En diciembre de 2005 el gobierno de la provincia de Nueva Escocia anunció que la empresa australiana AustirXstrata Coal, subsidiaria de la multinacional minera suiza Xstrata, obtuvo los derechos de explotación de la mina Donkin en Cape Breton. Luego de la decisión de otorgar estos derechos a una empresa extranjera, en lugar de a las oferentes locales Donkin Resources y Cape Breton Coal Energy, la provincia de Nueva Escocia ha quedado enredada en casos de abusos a los derechos humanos perpetrados en Colombia.
Desde el cierre de las dos últimas minas de carbón en Cape Breton hace cinco años, Nova Scotia Power (NSP) ha obtenido el carbón que requiere para alimentar sus plantas de energía eléctrica en Colombia. La mina de carbón El Cerrejón, que provee a NSP, es responsable por abusos a los derechos humanos cometidos contra las comunidades cercanas a la explotación. En febrero de 2006, el nuevo propietario de las minas de Donkin, Xstrata, compró un tercio de El Cerrejón.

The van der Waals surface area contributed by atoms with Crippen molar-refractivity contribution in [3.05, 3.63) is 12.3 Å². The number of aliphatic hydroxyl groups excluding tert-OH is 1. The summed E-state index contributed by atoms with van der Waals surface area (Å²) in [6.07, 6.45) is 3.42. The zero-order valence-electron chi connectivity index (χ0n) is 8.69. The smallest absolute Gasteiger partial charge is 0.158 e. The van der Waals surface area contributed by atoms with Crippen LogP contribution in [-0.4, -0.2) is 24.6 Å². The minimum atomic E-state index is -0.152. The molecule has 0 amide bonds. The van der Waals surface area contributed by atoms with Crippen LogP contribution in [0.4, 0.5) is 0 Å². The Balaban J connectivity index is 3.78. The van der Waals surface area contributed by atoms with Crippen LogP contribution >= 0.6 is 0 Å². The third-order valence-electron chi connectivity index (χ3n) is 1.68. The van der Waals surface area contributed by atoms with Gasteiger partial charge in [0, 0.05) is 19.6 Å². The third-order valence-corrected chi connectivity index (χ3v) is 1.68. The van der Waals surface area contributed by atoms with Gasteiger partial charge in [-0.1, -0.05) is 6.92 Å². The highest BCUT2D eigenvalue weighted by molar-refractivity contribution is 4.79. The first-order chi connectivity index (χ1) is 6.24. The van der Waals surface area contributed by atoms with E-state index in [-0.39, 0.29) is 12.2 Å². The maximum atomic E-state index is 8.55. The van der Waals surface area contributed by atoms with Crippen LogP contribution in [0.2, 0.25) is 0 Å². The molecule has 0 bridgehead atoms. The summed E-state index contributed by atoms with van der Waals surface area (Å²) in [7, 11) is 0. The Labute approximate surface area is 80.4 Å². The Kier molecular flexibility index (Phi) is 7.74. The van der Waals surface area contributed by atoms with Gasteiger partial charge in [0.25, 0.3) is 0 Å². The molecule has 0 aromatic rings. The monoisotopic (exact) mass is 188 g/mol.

Para establecer las conexiones de Xstrata con los casos de violaciones a los derechos humanos en Colombia, tenemos que comprender primero las relaciones incestuosas que comunmente se dan entre compañías multinacionales, y detrás de las que éstas se ocultan. La multinacional suiza Glencore controla el 40 por ciento de Xstrata: es propietaria del 16 por ciento y tiene derecho a voto por otro 24 por ciento que pertenece al banco Credit Suisse. Glencore era propietaria también de un tercio de El Cerrejón, la mina de carbón a cielo abierto más grande del mundo, cuando la expansiva explotación desplazó por la fuerza a la comunidad afro-colombiana de Tabaco a comienzos de 2002. Los pobladores que pretendieron negociar colectivamente la reubicación de la villa, fueron forzados a dejar sus casas por unos 200 soldados colombianos, policías y personal de seguridad privada de la mina. Muchos de ellos no recibieron una indemnización y aún hoy siguen reclamando que los dueños de la mina reubiquen la comunidad. En febrero de 2006, Glencore vendió su tercio de El Cerrejón a Xstrata, una compañía de la que es en parte propietaria (BHP Billiton y Anglo American controlan los dos terios restantes). Mientras tanto, El Cerrejón anunció que pretende aumentar la extracción anual de carbón de 26 a 32 millones de toneladas. Muy posiblemente, parte de ese aumento será obtenido de la tierra sobre la cual la villa de Tabaco estaba emplazada. Y peor aún, parte de ese carbon terminará en las plantas de generación eléctrica de Nueva Escocia.